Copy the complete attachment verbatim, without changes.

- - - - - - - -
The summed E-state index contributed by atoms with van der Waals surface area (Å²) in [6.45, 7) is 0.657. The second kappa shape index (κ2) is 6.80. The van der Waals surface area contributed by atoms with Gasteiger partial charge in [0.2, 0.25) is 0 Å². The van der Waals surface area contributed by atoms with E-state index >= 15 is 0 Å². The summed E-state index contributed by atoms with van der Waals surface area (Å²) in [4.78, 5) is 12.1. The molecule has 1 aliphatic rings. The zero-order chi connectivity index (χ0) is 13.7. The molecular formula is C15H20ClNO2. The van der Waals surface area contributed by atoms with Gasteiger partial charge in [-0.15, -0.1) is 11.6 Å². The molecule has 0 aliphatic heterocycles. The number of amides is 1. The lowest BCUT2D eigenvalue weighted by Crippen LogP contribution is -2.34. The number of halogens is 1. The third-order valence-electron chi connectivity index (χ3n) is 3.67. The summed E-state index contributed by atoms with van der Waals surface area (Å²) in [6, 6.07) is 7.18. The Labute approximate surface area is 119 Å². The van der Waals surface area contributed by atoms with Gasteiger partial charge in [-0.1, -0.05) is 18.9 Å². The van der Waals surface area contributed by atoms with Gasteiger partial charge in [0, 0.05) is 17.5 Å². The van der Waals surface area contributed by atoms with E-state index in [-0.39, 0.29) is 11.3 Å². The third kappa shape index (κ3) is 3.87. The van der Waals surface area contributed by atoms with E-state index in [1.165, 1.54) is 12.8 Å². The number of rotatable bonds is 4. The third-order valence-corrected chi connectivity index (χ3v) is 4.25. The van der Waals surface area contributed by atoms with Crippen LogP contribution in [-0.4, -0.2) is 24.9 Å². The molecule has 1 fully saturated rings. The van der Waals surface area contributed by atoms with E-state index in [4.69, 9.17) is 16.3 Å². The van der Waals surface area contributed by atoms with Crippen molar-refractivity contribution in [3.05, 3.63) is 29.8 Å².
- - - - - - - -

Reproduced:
The summed E-state index contributed by atoms with van der Waals surface area (Å²) in [6.45, 7) is 0.657. The second kappa shape index (κ2) is 6.80. The van der Waals surface area contributed by atoms with Gasteiger partial charge in [0.2, 0.25) is 0 Å². The van der Waals surface area contributed by atoms with E-state index >= 15 is 0 Å². The summed E-state index contributed by atoms with van der Waals surface area (Å²) in [4.78, 5) is 12.1. The molecule has 1 aliphatic rings. The zero-order chi connectivity index (χ0) is 13.7. The molecular formula is C15H20ClNO2. The van der Waals surface area contributed by atoms with Gasteiger partial charge in [-0.15, -0.1) is 11.6 Å². The molecule has 0 aliphatic heterocycles. The number of amides is 1. The lowest BCUT2D eigenvalue weighted by Crippen LogP contribution is -2.34. The number of halogens is 1. The third-order valence-electron chi connectivity index (χ3n) is 3.67. The summed E-state index contributed by atoms with van der Waals surface area (Å²) in [6, 6.07) is 7.18. The Labute approximate surface area is 119 Å². The van der Waals surface area contributed by atoms with Gasteiger partial charge in [-0.1, -0.05) is 18.9 Å². The van der Waals surface area contributed by atoms with Gasteiger partial charge in [0, 0.05) is 17.5 Å². The van der Waals surface area contributed by atoms with E-state index in [-0.39, 0.29) is 11.3 Å². The third kappa shape index (κ3) is 3.87. The van der Waals surface area contributed by atoms with E-state index in [1.165, 1.54) is 12.8 Å². The number of rotatable bonds is 4. The third-order valence-corrected chi connectivity index (χ3v) is 4.25. The van der Waals surface area contributed by atoms with Crippen LogP contribution in [-0.4, -0.2) is 24.9 Å². The molecule has 1 fully saturated rings. The van der Waals surface area contributed by atoms with E-state index in [4.69, 9.17) is 16.3 Å². The van der Waals surface area contributed by atoms with Crippen molar-refractivity contribution in [3.05, 3.63) is 29.8 Å².